Porto Formoso
Typical parish. In the surroundings, there is a small isolated beach. Ruins of a former coastal defence fortress. To the west, Praia dos Moinhos, a broad stretch of sand with calm waters. Mouth of a stream with crystal-clear water.

Village hanging over the sea. Natural swimming-pool. Broad views of the northern coast of the island from the hill called Morro das Capelas.

Picturesque parish. Coast cut by inlets and rocks. Natural pool. In the vicinity, the islets of Mosteiros and Pico das Camarinhas, with curious vestiges of the island's original vegetation.

Furnas Valley - Sao Miguel - The Charm of the Landscape

Huge hollow and luxurious garden in which the colour of the flowers is mixed with the bright green of the Japanese cedars and araucarias. Leafy vegetation from cold and tropical countries, with some species that are hard to find in their lands of origin, Calm and romantic Lake Furnas, with the Gothic profile of José do Canto's chapel - dedicated to Our Lady of Victories - reflected on its clear waters, invites the visitor to rest for a few minutes. On its banks are volcanic solfataras and the "natural kitchens" in which the famous dish called cozido is cooked by burying in the soil hermetically closed pots containing meat and vegetables.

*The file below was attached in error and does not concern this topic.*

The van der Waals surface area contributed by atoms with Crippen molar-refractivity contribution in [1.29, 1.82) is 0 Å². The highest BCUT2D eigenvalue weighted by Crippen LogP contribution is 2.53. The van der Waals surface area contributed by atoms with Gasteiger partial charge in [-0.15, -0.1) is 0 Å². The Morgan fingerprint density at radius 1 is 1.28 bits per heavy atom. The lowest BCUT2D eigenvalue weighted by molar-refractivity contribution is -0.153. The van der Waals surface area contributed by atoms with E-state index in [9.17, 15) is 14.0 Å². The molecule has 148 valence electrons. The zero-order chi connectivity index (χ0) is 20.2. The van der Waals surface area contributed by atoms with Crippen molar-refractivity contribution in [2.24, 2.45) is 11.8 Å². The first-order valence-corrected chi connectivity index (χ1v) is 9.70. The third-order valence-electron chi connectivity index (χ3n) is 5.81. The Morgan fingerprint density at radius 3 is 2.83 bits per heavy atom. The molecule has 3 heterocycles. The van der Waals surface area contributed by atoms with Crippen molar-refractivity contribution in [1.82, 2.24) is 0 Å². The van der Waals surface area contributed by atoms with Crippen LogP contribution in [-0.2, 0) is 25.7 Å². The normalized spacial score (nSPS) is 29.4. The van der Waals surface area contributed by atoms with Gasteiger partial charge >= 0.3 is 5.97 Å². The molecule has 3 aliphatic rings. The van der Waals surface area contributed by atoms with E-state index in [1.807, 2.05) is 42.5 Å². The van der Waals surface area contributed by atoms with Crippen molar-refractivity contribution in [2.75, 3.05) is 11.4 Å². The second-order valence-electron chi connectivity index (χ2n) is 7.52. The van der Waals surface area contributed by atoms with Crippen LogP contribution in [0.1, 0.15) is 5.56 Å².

The Caldeiras or craters are an area with diverse forms of volcanic activity, one the most spectacular being Caldeira de Pero Botelho with its boiling mud. Next to the Caldeiras are springs of thermal water at various temperatures. A full-fledged spa, with Pavilions and a hospital (19th c.), is integrated in this complex.
Based on plantations started by Thomas Hickling in the 18th century and continued in the 19th century, Terra Nostra Park, in the picturesque parish of Furnas, is a romantic vision of ponds, winding paths, flowers, centuries-old exotic trees and silence, Two streams converge in the park and there is a pond of warm thermal water that is used as a swimming-pool. A golf course and tennis courts are also part of the tourist complex of Furnas Valley.

The valley is crossed by two fast-flowing streams, one with cold water and the other with warm water coloured by iron in suspension. Typical water-mills exist.
Nearby lies the height called Pico de Ferro, a belvedere affording an expansive view of Furnas Valley. There are also a lot of small waterfalls.

Pico do Carvao - Lagoa do Fogo -Tronqueira - Sao Miguel - The Charm of the Landscape